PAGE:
by JN Fenwick, former U.S. History Teacher, Author, In the Eye of the Storm
The mainstream media has let us down. Our education system has let us down. Our justice system has let us down. Our leaders have let us down. The stakes have never been higher. It’s time for us, the American people, to take back the reigns. And we can start by becoming inherently more skeptical of the information we’re subjected to, and increasingly more suspicious of the information we are not.
What is critical thinking?
Critical thinking is the process of analyzing fact in order to reach a conclusion or form a judgement.
The key word in that statement is FACT. And just like truth, fact does exist, regardless of how obscured, distorted, and manipulated it has been.
What is a fact? A fact is something that can be proven true or false.
Emotions, judgements, interpretations, no matter how often or in what quantities they are added, do not alter fact. Like truth, it requires nothing be added or removed. It stands on its own and is unalterable.
Fact that has been manipulated in order to evoke emotion, sway judgement, or suggest behavior, is no longer fact. It has become something else. And that something usually has a purpose, an agenda, a narrative to perpetuate. And regardless of what that purpose is, it’s dangerous.
The manipulation of fact is not new.
It’s called propaganda. And it has been used over and over again throughout history with usually one, and only one end-game in mind: to control behavior in order to gain and maintain power.
Propaganda does this by not only controlling the flow of information, but exactly WHAT information is provided. If you never present the other side, it’s much easier to present your narrative as fact, right?
When we think of propaganda, we don’t usually associate it with America, or with democracy. No. We usually associate it with totalitarian governments that control every aspect of their citizens lives.
So if that’s the case, what has propaganda got to do with us, right?
The news media, the internet, social media, and the technology giants who run them, have an agenda; the same agenda, in fact. At face value, it’s simply to make money.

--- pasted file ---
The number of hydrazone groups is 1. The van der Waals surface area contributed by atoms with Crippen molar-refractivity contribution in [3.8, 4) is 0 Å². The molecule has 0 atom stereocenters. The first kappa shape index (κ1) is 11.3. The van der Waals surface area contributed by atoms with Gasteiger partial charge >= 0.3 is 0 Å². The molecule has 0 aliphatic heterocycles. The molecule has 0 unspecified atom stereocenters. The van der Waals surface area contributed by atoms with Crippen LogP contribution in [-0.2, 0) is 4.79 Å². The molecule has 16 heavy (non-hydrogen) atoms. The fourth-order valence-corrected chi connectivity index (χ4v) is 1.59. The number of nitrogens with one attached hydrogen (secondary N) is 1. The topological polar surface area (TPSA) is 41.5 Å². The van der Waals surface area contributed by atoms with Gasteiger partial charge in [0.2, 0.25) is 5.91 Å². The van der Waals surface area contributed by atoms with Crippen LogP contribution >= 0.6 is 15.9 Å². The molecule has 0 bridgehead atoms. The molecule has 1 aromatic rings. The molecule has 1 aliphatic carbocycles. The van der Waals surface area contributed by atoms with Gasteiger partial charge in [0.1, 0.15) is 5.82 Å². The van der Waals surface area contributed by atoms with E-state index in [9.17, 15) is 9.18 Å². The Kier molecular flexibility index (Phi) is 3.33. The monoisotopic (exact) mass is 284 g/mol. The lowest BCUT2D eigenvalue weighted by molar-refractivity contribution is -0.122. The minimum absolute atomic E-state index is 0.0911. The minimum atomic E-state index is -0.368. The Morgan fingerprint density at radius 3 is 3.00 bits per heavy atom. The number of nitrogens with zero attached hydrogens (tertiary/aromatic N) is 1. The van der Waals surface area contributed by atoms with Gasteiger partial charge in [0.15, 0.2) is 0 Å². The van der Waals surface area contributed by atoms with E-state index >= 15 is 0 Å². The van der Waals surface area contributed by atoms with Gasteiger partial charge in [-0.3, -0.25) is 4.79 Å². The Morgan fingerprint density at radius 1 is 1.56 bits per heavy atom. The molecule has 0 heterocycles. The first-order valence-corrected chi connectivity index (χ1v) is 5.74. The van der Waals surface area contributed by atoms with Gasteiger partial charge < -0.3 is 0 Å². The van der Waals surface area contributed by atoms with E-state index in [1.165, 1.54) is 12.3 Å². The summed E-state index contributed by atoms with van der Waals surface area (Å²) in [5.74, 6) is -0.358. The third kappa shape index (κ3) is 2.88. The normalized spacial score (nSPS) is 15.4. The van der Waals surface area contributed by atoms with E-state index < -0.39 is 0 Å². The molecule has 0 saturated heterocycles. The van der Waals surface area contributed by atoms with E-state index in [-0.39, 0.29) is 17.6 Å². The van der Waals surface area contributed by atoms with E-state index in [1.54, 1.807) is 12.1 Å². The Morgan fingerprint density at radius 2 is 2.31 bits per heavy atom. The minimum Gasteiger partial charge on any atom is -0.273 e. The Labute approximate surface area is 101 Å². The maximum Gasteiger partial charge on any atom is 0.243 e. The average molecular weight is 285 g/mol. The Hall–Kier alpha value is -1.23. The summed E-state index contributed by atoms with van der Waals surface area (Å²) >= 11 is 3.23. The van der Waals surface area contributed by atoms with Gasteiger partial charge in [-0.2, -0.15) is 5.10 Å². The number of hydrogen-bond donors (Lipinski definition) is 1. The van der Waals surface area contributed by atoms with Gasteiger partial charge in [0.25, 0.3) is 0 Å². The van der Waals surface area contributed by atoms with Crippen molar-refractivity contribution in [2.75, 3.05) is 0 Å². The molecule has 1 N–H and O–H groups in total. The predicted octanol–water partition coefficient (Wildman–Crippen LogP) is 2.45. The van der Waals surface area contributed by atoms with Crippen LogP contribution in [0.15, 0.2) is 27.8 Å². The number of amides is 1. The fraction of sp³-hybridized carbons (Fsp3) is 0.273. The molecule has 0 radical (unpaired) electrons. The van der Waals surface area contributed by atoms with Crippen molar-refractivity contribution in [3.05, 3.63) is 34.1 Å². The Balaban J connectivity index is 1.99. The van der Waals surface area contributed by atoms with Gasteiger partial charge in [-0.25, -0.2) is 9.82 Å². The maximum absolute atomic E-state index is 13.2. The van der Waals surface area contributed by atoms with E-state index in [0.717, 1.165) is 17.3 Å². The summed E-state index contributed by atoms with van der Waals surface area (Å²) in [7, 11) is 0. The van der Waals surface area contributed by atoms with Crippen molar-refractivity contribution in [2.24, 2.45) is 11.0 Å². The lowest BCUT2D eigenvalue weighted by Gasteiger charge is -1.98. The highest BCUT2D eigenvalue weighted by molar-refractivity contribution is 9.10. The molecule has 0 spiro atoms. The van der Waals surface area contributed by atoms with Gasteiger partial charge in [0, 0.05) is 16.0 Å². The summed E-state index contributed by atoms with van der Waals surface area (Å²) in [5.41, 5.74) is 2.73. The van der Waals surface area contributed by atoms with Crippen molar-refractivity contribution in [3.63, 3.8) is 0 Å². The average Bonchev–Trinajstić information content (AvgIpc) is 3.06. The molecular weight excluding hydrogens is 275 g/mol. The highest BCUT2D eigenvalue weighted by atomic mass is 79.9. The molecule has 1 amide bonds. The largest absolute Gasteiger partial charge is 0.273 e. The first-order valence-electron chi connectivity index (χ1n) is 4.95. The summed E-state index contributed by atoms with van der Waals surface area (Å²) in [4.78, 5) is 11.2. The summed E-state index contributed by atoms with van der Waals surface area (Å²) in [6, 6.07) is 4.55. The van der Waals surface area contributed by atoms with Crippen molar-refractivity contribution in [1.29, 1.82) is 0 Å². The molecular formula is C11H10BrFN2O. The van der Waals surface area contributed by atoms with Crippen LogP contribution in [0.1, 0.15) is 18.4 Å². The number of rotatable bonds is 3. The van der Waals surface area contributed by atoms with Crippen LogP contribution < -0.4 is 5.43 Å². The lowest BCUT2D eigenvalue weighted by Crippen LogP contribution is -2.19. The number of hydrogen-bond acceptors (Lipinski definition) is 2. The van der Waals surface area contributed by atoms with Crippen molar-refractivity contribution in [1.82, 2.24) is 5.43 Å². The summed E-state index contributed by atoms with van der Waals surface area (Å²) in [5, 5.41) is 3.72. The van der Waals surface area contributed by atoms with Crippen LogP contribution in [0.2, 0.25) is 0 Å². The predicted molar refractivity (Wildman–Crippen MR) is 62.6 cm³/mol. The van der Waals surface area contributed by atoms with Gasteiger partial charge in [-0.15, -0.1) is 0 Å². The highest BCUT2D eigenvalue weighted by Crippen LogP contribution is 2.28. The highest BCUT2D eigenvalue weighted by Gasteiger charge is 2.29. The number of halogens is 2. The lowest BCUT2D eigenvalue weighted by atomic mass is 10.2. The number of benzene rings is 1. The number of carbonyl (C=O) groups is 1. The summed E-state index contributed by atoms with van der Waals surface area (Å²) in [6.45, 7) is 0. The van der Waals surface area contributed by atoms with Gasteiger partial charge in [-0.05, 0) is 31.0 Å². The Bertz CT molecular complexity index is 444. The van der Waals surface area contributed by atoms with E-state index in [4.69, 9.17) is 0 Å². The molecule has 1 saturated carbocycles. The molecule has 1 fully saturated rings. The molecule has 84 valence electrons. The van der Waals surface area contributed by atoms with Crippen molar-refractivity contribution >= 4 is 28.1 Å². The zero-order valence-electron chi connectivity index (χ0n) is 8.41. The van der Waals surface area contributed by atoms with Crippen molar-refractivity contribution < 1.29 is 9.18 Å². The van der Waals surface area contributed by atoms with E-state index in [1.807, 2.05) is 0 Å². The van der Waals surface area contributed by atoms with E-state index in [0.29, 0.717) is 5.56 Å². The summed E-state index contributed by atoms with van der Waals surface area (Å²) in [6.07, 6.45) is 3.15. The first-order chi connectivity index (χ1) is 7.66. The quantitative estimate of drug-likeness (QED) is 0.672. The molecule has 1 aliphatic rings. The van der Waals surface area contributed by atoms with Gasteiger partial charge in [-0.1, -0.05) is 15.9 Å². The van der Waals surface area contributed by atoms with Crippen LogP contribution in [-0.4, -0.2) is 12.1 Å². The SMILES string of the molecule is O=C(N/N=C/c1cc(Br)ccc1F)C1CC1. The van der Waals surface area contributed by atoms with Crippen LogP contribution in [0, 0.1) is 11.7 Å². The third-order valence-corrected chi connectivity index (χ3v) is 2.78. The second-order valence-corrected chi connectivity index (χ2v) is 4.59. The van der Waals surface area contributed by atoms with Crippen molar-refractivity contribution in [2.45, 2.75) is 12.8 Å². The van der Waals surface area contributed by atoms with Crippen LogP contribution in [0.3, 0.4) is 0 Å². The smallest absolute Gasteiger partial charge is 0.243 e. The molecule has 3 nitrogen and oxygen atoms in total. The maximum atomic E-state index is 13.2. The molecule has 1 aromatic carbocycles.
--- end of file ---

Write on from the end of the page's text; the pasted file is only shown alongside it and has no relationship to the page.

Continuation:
Beneath the surface though, behind closed doors, there is a much darker purpose at work. One that we, for the most part, are oblivious to.
What is that agenda? To reap the maximum return on their investment by capitalizing on their ability to quickly collect and quantify information in order to not only predict behavior, but to manipulate and influence it, as well. To what end? Their own, period.
And as we’ve seen recently, that also includes suppressing information, individuals, and organizations that are contrary to or, in their judgement, damaging to that agenda.
And it goes even deeper than just the information alone.
Day in and day out we are bombarded with information. Information that elicits emotional rather than logical reactions. Information that reinforces our own positions, while at the same time dividing us from everyone else.
Information we provide with a click, a swipe, a like, an engagement of some kind. Information that is collected, stored, and used, at the very least, to expose us to advertising we might be interested in, at worst and most dangerous, to manipulate our emotions with the singular goal of influencing our behavior.
And as we have seen in the last seven months, that manipulation is playing out in very real, very violent, and devisive ways before our very eyes.
Every one watches news, uses the internet and social media, yes; and that’s ok.
Learning how to apply critical thinking skills can lessen the in-your-face impact what we see, hear, and what we read ultimately has on us. Information is power, after all, but it doesn’t have to be one sided, and in a democracy, in fact, it’s not supposed to be.
We are responsible for being informed citizens. Being informed does not mean accepting everything we see, hear, or read at face value. Information, as we’ve discussed, can be, and is, manipulated. And video is as susceptible to manipulation as any other media out there.
How? Video clips, sound bites, even photographs once taken out of context, can be easily used as propaganda tools. The mainstream media does it all the time. Politicians do it all the time. Many of them are experts at it.
So what can we do to lessen the impact this distortion of fact has on our ability to make logical decisions? Become experts at critical thinking.
What critical thinking enables us to do is wade through the noise, identify the facts, and then using those facts, draw our own conclusions.
Once we absent ourselves from all the noise, and there is tons of it, and focus on the facts, the conclusions we draw on any given subject, are truth-based rather than based on emotion, anger, fear, etc. Thus, the decisions and judgements we apply that information to are logical, rather than emotional.